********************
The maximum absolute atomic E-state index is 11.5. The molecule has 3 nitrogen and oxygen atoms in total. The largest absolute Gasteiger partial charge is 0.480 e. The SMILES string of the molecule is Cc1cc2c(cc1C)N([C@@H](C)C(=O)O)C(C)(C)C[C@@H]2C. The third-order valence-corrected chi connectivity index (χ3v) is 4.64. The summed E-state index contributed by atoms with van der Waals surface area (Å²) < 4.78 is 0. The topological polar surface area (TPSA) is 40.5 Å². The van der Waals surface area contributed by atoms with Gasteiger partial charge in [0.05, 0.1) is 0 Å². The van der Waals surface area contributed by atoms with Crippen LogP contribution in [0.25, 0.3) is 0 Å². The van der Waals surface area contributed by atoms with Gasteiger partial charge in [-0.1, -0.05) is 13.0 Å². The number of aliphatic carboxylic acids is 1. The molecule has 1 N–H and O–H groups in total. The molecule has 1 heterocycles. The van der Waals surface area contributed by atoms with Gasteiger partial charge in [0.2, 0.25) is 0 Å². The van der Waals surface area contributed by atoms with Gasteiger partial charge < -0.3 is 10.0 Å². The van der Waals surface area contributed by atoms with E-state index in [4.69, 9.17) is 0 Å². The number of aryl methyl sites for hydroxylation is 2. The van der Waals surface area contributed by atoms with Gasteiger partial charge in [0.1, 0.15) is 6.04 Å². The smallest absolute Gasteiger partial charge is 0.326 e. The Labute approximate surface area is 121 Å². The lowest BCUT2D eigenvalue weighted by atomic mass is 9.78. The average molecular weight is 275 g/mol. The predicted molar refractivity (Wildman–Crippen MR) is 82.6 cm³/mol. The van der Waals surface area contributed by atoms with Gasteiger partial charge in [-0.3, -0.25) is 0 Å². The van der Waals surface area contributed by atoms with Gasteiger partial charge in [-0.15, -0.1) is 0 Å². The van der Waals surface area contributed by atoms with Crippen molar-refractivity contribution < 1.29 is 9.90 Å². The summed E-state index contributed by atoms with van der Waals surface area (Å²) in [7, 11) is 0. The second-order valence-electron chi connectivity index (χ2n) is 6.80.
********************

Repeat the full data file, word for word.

The maximum absolute atomic E-state index is 11.5. The molecule has 3 nitrogen and oxygen atoms in total. The largest absolute Gasteiger partial charge is 0.480 e. The SMILES string of the molecule is Cc1cc2c(cc1C)N([C@@H](C)C(=O)O)C(C)(C)C[C@@H]2C. The third-order valence-corrected chi connectivity index (χ3v) is 4.64. The summed E-state index contributed by atoms with van der Waals surface area (Å²) < 4.78 is 0. The topological polar surface area (TPSA) is 40.5 Å². The van der Waals surface area contributed by atoms with Gasteiger partial charge in [0.05, 0.1) is 0 Å². The van der Waals surface area contributed by atoms with Crippen LogP contribution in [0.25, 0.3) is 0 Å². The van der Waals surface area contributed by atoms with Gasteiger partial charge in [-0.1, -0.05) is 13.0 Å². The number of aliphatic carboxylic acids is 1. The molecule has 1 N–H and O–H groups in total. The molecule has 1 heterocycles. The van der Waals surface area contributed by atoms with Gasteiger partial charge in [0.2, 0.25) is 0 Å². The van der Waals surface area contributed by atoms with Gasteiger partial charge < -0.3 is 10.0 Å². The van der Waals surface area contributed by atoms with E-state index in [4.69, 9.17) is 0 Å². The number of aryl methyl sites for hydroxylation is 2. The van der Waals surface area contributed by atoms with Gasteiger partial charge in [0.1, 0.15) is 6.04 Å². The smallest absolute Gasteiger partial charge is 0.326 e. The Labute approximate surface area is 121 Å². The lowest BCUT2D eigenvalue weighted by atomic mass is 9.78. The average molecular weight is 275 g/mol. The predicted molar refractivity (Wildman–Crippen MR) is 82.6 cm³/mol. The van der Waals surface area contributed by atoms with Gasteiger partial charge in [-0.3, -0.25) is 0 Å². The van der Waals surface area contributed by atoms with Gasteiger partial charge in [-0.15, -0.1) is 0 Å². The van der Waals surface area contributed by atoms with Crippen molar-refractivity contribution < 1.29 is 9.90 Å². The summed E-state index contributed by atoms with van der Waals surface area (Å²) in [7, 11) is 0. The second-order valence-electron chi connectivity index (χ2n) is 6.80.